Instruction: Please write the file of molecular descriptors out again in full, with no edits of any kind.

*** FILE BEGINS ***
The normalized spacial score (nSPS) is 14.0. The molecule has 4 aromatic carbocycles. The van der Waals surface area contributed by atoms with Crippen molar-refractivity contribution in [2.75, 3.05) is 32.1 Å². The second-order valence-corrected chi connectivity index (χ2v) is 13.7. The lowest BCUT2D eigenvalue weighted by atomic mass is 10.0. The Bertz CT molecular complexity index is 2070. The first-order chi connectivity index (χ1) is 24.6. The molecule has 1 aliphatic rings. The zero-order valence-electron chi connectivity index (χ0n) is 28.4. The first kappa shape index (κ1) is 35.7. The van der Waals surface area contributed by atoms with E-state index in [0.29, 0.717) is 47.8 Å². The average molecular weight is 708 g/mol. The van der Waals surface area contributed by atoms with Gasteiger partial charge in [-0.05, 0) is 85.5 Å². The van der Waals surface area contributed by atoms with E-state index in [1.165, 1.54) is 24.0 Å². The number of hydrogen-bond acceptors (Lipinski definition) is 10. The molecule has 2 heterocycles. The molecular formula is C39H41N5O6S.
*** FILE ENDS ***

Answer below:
The normalized spacial score (nSPS) is 14.0. The molecule has 4 aromatic carbocycles. The van der Waals surface area contributed by atoms with Crippen molar-refractivity contribution in [2.75, 3.05) is 32.1 Å². The second-order valence-corrected chi connectivity index (χ2v) is 13.7. The lowest BCUT2D eigenvalue weighted by atomic mass is 10.0. The Bertz CT molecular complexity index is 2070. The first-order chi connectivity index (χ1) is 24.6. The molecule has 1 aliphatic rings. The zero-order valence-electron chi connectivity index (χ0n) is 28.4. The first kappa shape index (κ1) is 35.7. The van der Waals surface area contributed by atoms with E-state index in [0.29, 0.717) is 47.8 Å². The average molecular weight is 708 g/mol. The van der Waals surface area contributed by atoms with Gasteiger partial charge in [-0.05, 0) is 85.5 Å². The van der Waals surface area contributed by atoms with E-state index in [1.165, 1.54) is 24.0 Å². The number of hydrogen-bond acceptors (Lipinski definition) is 10. The molecule has 2 heterocycles. The molecular formula is C39H41N5O6S.